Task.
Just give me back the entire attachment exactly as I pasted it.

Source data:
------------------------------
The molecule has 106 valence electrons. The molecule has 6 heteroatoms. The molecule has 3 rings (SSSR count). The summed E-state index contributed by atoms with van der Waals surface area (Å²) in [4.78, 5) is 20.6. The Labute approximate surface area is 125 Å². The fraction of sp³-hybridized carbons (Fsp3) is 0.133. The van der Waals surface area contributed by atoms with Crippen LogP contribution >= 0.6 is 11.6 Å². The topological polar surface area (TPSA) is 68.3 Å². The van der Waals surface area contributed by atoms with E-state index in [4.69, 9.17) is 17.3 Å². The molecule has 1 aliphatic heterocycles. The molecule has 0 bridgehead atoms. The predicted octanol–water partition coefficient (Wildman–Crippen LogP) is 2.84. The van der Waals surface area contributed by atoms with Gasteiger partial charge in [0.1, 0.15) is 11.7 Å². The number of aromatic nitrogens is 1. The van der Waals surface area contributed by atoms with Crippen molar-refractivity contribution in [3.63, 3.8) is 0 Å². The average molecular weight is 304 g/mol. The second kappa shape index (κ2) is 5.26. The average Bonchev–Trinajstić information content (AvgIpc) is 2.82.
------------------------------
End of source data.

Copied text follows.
The molecule has 106 valence electrons. The molecule has 6 heteroatoms. The molecule has 3 rings (SSSR count). The summed E-state index contributed by atoms with van der Waals surface area (Å²) in [4.78, 5) is 20.6. The Labute approximate surface area is 125 Å². The fraction of sp³-hybridized carbons (Fsp3) is 0.133. The van der Waals surface area contributed by atoms with Crippen LogP contribution >= 0.6 is 11.6 Å². The topological polar surface area (TPSA) is 68.3 Å². The van der Waals surface area contributed by atoms with E-state index in [4.69, 9.17) is 17.3 Å². The molecule has 1 aliphatic heterocycles. The molecule has 0 bridgehead atoms. The predicted octanol–water partition coefficient (Wildman–Crippen LogP) is 2.84. The van der Waals surface area contributed by atoms with Gasteiger partial charge in [0.1, 0.15) is 11.7 Å². The number of aromatic nitrogens is 1. The van der Waals surface area contributed by atoms with Crippen molar-refractivity contribution in [3.63, 3.8) is 0 Å². The average molecular weight is 304 g/mol. The second kappa shape index (κ2) is 5.26. The average Bonchev–Trinajstić information content (AvgIpc) is 2.82.